The officers in the town and village were represented by different unions, and had different pay scales and contractual conditions, Murphy said. “But once they went over, everything seemed to iron itself out.”
Lieutenant Stephen Filak said the transition went well because the officers had worked with one another before. “You had a bunch of guys that knew each other for 10, 15 or 20 years. When the clock struck 12 it literally was seamless. I went from being the midnight shift supervisor in the village on December 31 at 11:59 p.m. and at 12 midnight I was the midnight shift supervisor for the Town of Saugerties Police.”
From the town’s point of view “the numbers always made sense,” said Councilman Bruce Leighton. “When the mayor, the chief and the lieutenant all say it was a success that’s something we can hang our hat on. I’m just proud of the job that the village and the town did. I’m proud of the job the police did, and I agree we have one of the best police departments in the state.”
“This has been an incredible journey to do this,” said Councilman Fred Costello. He praised the police force for its professionalism and dedication to service, crediting former Police Chief Barbaria as well as Sinagra for the quality of police work.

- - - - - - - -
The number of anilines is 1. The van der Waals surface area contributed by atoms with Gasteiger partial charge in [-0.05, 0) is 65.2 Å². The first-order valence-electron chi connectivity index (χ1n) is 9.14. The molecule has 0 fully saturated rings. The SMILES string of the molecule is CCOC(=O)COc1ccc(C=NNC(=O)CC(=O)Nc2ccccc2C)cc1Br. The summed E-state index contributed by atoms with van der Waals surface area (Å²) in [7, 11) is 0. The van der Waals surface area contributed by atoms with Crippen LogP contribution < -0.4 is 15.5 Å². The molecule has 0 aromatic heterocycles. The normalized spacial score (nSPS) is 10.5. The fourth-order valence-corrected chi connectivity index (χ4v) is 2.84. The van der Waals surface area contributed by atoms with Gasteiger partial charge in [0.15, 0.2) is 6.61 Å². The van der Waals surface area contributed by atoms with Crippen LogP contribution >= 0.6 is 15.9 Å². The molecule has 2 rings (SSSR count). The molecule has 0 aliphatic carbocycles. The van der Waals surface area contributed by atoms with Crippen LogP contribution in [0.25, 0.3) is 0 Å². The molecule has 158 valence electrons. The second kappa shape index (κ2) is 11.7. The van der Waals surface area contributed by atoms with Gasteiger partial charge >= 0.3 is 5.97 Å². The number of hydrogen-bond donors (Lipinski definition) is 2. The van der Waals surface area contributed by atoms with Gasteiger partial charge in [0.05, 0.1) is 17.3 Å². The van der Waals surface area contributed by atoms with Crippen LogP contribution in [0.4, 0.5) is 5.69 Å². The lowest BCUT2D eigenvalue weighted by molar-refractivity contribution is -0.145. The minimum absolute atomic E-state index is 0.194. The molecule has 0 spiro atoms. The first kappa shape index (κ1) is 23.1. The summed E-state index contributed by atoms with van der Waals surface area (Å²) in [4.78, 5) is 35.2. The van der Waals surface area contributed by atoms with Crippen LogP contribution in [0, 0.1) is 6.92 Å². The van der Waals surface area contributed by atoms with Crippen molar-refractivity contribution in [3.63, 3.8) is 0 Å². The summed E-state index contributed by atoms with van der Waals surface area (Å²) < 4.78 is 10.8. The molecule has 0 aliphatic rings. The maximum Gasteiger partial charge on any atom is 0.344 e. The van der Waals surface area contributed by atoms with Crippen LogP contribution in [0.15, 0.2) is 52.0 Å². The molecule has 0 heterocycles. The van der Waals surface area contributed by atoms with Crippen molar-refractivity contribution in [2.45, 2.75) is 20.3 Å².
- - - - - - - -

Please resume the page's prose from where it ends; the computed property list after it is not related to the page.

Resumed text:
The merger was “the most important cost-saving event” in recent Saugerties history, Costello said. Even with increases in pension costs and inflation, “we’re still ahead of where we would have been in today’s dollars.”
Costello said the combined department didn’t just save money, it improved service. Had the departments remained separate, “we would never have been able to have three detectives, we would never have had a canine program, and we might never have been able to sustain an SRO (school resource officer) program,” Costello said. And, speaking to the issue of the cost of the department for town residents, “there is no longer a difference between a town resident and a village resident when it comes to police services. We are assessed on the value of our homes equally, and the money goes to the Saugerties Police.”
With construction and home values down, towns and villages are facing tighter budgets every year, Costello said, and the need to find ways to save money becomes greater. “With the police merger we were able to deliver better service for less money. This is the model the community had to adopt and apply to other areas where services can be shared.” He cited an initiative that has the town and county sharing the snow plowing of county roads. “It’s such an obvious thing that the question is, why haven’t we done this before?”
On an informal basis the town and village are already helping each other with loans of equipment or sharing of manpower, Costello said. This sharing could be expanded to save considerable money.
Murphy suggested that the sharing could be expanded to include the school district.
While best known for its election season candidate forums, the league periodically focuses on individual issues and takes positions when members see a need. The police department was always high priority, because both departments made up such a large share of the budget, but the league has also advocated for other shared services.